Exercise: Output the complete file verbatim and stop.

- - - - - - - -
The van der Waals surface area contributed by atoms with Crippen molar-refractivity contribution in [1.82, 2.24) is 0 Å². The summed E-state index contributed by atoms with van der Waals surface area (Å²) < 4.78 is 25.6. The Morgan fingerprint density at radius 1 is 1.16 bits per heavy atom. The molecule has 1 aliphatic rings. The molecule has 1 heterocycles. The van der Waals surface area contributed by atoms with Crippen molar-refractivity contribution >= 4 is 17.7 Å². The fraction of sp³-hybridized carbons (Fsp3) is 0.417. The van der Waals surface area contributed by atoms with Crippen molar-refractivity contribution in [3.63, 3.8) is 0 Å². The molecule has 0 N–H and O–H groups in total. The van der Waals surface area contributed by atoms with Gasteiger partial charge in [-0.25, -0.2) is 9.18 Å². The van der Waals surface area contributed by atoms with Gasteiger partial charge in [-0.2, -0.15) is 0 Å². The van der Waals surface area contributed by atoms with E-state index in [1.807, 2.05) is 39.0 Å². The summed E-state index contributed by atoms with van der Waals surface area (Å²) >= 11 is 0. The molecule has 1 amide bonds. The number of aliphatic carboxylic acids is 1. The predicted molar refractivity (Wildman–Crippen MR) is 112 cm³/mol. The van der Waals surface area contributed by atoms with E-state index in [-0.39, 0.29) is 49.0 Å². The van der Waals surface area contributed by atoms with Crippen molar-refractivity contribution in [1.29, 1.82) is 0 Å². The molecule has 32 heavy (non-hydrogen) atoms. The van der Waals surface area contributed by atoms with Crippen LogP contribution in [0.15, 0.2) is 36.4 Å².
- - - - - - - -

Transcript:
The van der Waals surface area contributed by atoms with Crippen molar-refractivity contribution in [1.82, 2.24) is 0 Å². The summed E-state index contributed by atoms with van der Waals surface area (Å²) < 4.78 is 25.6. The Morgan fingerprint density at radius 1 is 1.16 bits per heavy atom. The molecule has 1 aliphatic rings. The molecule has 1 heterocycles. The van der Waals surface area contributed by atoms with Crippen molar-refractivity contribution >= 4 is 17.7 Å². The fraction of sp³-hybridized carbons (Fsp3) is 0.417. The van der Waals surface area contributed by atoms with Crippen molar-refractivity contribution in [3.63, 3.8) is 0 Å². The molecule has 0 N–H and O–H groups in total. The van der Waals surface area contributed by atoms with Gasteiger partial charge in [-0.25, -0.2) is 9.18 Å². The van der Waals surface area contributed by atoms with Gasteiger partial charge in [-0.2, -0.15) is 0 Å². The van der Waals surface area contributed by atoms with E-state index in [1.807, 2.05) is 39.0 Å². The summed E-state index contributed by atoms with van der Waals surface area (Å²) >= 11 is 0. The molecule has 1 amide bonds. The number of aliphatic carboxylic acids is 1. The predicted molar refractivity (Wildman–Crippen MR) is 112 cm³/mol. The van der Waals surface area contributed by atoms with E-state index in [-0.39, 0.29) is 49.0 Å². The van der Waals surface area contributed by atoms with Crippen molar-refractivity contribution in [1.29, 1.82) is 0 Å². The molecule has 32 heavy (non-hydrogen) atoms. The van der Waals surface area contributed by atoms with Crippen LogP contribution in [0.15, 0.2) is 36.4 Å².